A business sector is a labour term that refers to an economic sector or a part of a domestic economy. It considers being one of the four parts of an economy when the economy is measured using an ownership-based system. The business sector includes the part of the economy that functions for profit. It does not have economic factors in private households, government, or organizations that work for a profit.
The business sector is the Segment into which society’s economic and productive activities are divided. It is also identified as the sector of low cost. It consists of three sectors: primary, which involves agriculture, livestock, and extractive secondary, referring to industry and civil construction; and tertiary, which includes trade and services. Other property-based economic sectors include the private sector, the community sector, and the public sector.
The Importance of distinguishing the business sector comes because there are significant differences between a company that operates in the primary industry and a company that provides a service. There are also considerable differences between companies within the same sector. For example, a coal mine and a farm area in the primary industry are very different
On the other hand, the business sector defines as large areas or segments into which the economic activities carried out by society are divided. This categorization carries out through three industries, which aggregate companies, businesses, and jobs that are similar in their form of execution and their final purpose.
This way of dividing the economical production of a certain territorial level is advantageous to recognize the socioeconomic profile of that space (which can be a country state municipality) and smooth for the amplification of public policies oriented to the generation of jobs economic. Recovery and development, for example.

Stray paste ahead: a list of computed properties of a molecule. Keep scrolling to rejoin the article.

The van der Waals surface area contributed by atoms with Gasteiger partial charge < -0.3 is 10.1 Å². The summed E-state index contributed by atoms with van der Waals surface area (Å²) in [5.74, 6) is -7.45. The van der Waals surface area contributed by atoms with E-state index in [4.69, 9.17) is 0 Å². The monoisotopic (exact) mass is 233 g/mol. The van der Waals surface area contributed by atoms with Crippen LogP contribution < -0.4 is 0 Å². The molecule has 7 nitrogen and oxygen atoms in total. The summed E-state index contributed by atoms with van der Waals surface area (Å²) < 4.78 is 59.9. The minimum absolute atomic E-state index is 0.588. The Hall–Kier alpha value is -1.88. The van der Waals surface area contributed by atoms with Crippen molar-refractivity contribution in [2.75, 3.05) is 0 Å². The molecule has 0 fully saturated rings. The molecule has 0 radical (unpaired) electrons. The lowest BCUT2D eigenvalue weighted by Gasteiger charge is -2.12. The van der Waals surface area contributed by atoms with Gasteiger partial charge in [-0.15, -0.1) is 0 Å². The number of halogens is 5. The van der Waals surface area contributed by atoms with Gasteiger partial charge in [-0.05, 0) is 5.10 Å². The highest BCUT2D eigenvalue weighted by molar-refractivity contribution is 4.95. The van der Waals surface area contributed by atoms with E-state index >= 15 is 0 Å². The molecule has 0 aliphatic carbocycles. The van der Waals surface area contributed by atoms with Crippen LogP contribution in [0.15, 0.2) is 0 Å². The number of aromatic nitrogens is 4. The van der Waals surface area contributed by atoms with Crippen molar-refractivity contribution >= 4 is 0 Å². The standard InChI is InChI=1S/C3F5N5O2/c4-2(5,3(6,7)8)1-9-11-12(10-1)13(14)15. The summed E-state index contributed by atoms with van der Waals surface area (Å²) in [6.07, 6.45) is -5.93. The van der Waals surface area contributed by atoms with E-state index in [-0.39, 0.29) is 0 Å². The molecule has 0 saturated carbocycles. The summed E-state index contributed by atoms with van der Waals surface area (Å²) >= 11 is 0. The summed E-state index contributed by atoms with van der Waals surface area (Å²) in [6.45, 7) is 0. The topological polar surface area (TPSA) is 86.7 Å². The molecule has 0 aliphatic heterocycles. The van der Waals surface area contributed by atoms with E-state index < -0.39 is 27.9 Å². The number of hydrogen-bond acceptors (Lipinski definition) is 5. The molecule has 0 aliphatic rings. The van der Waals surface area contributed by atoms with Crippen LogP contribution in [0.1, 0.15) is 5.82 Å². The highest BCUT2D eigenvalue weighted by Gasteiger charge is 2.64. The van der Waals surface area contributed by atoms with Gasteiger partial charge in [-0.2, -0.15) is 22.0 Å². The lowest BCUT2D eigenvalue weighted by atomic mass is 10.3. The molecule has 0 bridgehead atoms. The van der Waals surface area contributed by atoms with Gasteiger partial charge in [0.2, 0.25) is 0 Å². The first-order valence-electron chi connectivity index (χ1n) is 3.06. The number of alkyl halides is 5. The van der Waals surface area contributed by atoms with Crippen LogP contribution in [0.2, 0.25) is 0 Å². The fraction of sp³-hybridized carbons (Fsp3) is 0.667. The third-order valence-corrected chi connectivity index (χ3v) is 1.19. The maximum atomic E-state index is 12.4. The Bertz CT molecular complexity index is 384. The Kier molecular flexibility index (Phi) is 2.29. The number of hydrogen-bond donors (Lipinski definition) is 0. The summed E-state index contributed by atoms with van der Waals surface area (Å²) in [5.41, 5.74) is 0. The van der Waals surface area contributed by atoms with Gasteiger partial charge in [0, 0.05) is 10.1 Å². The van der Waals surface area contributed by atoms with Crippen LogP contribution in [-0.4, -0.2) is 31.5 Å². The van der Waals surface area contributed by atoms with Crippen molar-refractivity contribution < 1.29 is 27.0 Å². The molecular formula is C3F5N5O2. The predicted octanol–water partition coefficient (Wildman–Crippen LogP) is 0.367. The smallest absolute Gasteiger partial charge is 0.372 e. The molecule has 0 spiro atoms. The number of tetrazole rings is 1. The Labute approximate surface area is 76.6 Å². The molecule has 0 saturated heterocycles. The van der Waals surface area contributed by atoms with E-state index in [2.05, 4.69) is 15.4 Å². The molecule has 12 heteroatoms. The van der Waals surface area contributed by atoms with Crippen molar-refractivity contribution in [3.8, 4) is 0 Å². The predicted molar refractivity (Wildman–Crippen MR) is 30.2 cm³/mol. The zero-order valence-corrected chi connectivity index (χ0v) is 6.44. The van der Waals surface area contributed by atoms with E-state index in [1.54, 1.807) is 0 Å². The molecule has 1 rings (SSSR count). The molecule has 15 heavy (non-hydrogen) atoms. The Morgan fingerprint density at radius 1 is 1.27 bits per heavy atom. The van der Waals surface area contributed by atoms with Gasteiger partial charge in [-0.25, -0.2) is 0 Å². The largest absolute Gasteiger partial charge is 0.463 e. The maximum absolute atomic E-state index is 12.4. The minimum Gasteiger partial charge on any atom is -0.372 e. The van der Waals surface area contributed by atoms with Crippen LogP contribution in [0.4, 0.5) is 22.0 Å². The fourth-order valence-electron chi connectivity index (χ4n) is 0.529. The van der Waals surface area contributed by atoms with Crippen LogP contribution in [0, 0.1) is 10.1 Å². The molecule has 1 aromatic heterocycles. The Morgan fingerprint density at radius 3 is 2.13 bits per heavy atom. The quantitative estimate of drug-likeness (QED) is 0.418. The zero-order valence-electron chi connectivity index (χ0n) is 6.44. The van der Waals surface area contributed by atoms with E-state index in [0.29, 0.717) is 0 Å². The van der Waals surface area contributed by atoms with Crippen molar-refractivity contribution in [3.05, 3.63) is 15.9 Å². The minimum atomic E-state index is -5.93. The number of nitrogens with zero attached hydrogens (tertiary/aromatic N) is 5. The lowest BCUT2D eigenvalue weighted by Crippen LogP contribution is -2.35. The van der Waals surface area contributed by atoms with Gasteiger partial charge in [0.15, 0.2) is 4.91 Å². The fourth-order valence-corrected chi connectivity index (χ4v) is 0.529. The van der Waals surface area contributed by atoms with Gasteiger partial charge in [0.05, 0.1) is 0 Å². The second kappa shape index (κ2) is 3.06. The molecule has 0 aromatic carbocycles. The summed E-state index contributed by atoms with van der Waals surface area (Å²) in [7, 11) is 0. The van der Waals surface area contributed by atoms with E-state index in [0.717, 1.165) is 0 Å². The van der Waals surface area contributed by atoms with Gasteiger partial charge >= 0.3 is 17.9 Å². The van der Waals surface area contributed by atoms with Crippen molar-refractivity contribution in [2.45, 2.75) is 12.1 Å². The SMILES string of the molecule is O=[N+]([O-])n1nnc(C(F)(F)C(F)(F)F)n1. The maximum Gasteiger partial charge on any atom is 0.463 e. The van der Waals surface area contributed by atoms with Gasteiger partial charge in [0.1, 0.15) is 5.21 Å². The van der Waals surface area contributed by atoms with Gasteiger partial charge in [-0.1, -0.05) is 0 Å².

Through economic activities, it is possible to identify where the workforce of a territory is assigned and understand the composition of its Gross Domestic Product (GDP) based on production.
There are Three Types of Economic Sector
The primary sector of the economy is a procedure by activities that extract raw materials from nature, thus working with natural resources or direct products.
Productive Branches that make up this Segment:
- The primary sector comprises agricultural and extractive activities, such as mining and plant extraction.
The secondary sector of the economy totals the activity of productions from very different fields. It is complete with industrial activities. Most of the businesses that make up this Section use raw materials provided by the primary sector. Also, the secondary includes consumer goods, production of essential goods, and extractive industries.
Secondary Sector Production in the Following Areas:
- Automotive, naval and aeronautical
- Metallurgy and iron and steel
- food and drinks
- Paper and cellulose
- wood and furniture
- chemical and petrochemical
- Civil construction
- Electronic and computer equipment
- Third sector
The tertiary sector of the economy is what brings together all activities related to services provided by companies and individuals and trade. This Segment is much broader than the two described above and encompasses the most diverse types of specialists, whether they are formal service providers or informal workers.
We can mention professors, researchers, lawyers, merchants, mechanics, travel and tourism agents, sellers, assistants, drivers, waiters, telemarketing assistants, developers, entertainment and culture professionals, and many others who provide some service. To a direct consumer. Depending on the ownership of the company
A company is an association of people and capitals that pursue to achieve an economic benefit with the development of a particular activity. This is also a productive unit can have one or more people and usually seeks profit and completes a series of objectives set in its formation.
Finally, depending on the request of the company, as well as its actions, we can classify companies into three categories:
Companies in which part of its shareholding, total or majority, owns the State. Companies such as PEMEX in Mexico or RENFE in Spain are examples of public companies.
Those companies in which the entrepreneur or private investors own a large part of the shareholding. In this sense, any company that is not public—companies such as Banco Santander in Spain, Mexico or any other company that the State does not own.
A type of mixed company in which its capital comes, in addition to private investors, from the State. Companies such as Red Electrical in Spain or Empress Electric are clear examples of joint ventures.
The productive fabric that is part of the economy comprises countless companies. Despite calling themselves such, they have many differences between them. For this reason, in addition to knowing what a company is, it is interesting to know how they are classified and what type of companies make up each Segment.